Fortunately, I've been otherwise distracted in a good way. Two projects popped up at once for my pottery business, Beaconsfield Designs. The first surprise was a friend ordering eight place settings! In this case, the place setting consists of a dinner plate, salad plate, and bowl. I got right to work making the dinner plates, which were going to take the longest to dry. Some potters use molds for plates, but I'm not set up to work that way, so they are all thrown on the wheel. I did my absolute best to make them all the same, although there certainly will be some variation. That's the best part, though, right? As I write this, they are being bisque fired. I've been posting photos of the progress for my friend, and she is loving the process, too. Here they are freshly thrown, in the dark of my damp basement.
And then two days later they were dry enough to trim.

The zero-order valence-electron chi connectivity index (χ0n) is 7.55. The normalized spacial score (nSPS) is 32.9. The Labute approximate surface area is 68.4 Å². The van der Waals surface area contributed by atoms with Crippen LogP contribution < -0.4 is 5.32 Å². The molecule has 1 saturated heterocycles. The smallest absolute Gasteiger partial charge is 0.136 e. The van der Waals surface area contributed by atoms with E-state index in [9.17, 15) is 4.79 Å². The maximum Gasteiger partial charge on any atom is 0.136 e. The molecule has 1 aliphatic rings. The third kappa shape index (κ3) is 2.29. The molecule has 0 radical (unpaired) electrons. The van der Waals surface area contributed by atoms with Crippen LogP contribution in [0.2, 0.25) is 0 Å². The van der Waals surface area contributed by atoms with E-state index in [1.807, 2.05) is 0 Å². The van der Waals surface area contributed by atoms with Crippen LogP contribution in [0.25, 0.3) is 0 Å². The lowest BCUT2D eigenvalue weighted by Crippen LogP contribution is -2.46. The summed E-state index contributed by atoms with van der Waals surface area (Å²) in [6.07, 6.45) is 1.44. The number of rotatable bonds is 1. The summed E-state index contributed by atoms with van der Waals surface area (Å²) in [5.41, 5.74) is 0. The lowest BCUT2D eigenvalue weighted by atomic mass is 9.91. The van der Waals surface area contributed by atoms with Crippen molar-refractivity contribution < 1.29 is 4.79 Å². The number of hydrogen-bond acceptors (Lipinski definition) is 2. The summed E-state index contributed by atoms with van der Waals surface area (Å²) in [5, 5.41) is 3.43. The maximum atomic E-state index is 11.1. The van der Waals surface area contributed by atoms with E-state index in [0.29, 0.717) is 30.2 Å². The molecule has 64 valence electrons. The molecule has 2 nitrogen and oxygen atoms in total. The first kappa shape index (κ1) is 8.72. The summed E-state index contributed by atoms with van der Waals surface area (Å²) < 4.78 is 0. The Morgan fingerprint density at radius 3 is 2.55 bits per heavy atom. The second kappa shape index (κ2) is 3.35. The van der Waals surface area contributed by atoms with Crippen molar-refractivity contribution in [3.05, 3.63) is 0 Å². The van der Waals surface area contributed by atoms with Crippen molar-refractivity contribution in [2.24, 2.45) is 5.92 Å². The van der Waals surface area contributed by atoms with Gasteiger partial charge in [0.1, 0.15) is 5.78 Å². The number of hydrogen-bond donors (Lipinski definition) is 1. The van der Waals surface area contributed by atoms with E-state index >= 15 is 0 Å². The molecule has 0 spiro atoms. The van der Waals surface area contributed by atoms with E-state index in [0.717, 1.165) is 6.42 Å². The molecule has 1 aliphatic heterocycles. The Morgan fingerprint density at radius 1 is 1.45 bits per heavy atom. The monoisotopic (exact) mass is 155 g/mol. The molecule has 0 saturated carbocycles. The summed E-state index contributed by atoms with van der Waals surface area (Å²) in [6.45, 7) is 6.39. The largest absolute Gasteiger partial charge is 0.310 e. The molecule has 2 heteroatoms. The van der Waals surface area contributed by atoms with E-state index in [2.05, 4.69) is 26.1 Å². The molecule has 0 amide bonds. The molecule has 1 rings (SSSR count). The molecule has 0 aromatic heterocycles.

|trimmed and drying..|
Just after I started making the plates, another friend asked for help with tiles. He has been doing a complete renovation of his kitchen, gutted right down to the studs. To break up the modern upgrade that was feeling a little too sterile, he ordered hand painted tiles from a company in France to match some antique pieces he and his wife received as wedding gifts many years ago. Apparently, after months of waiting, the tiles went from 'back ordered' to 'discontinued'. He received notice about two weeks before the scheduled counter installation, the last step before tiles.
Even though I've never painted tiles, I said I'd give it a try. He brought me the original pieces of pottery he had and nine blank pre-made bisqued tiles he found at a local paint-your-own-pottery place. After a visit to my pottery supply, where I found a tile setter for my kiln and hopefully the right color glazes, I was ready to go. When I glaze stoneware, I plan on the glaze expanding and moving while it's being fired to an extremely high temperature. The tiles are not stoneware, and they do not need to be food safe so they are fired to a lower temperature. The colors stay exactly where you put them and there's no room for error.
After I finish making the bowls, deliver the tiles, and have dinner, I might just sit down and draw a caricature. That's the plan.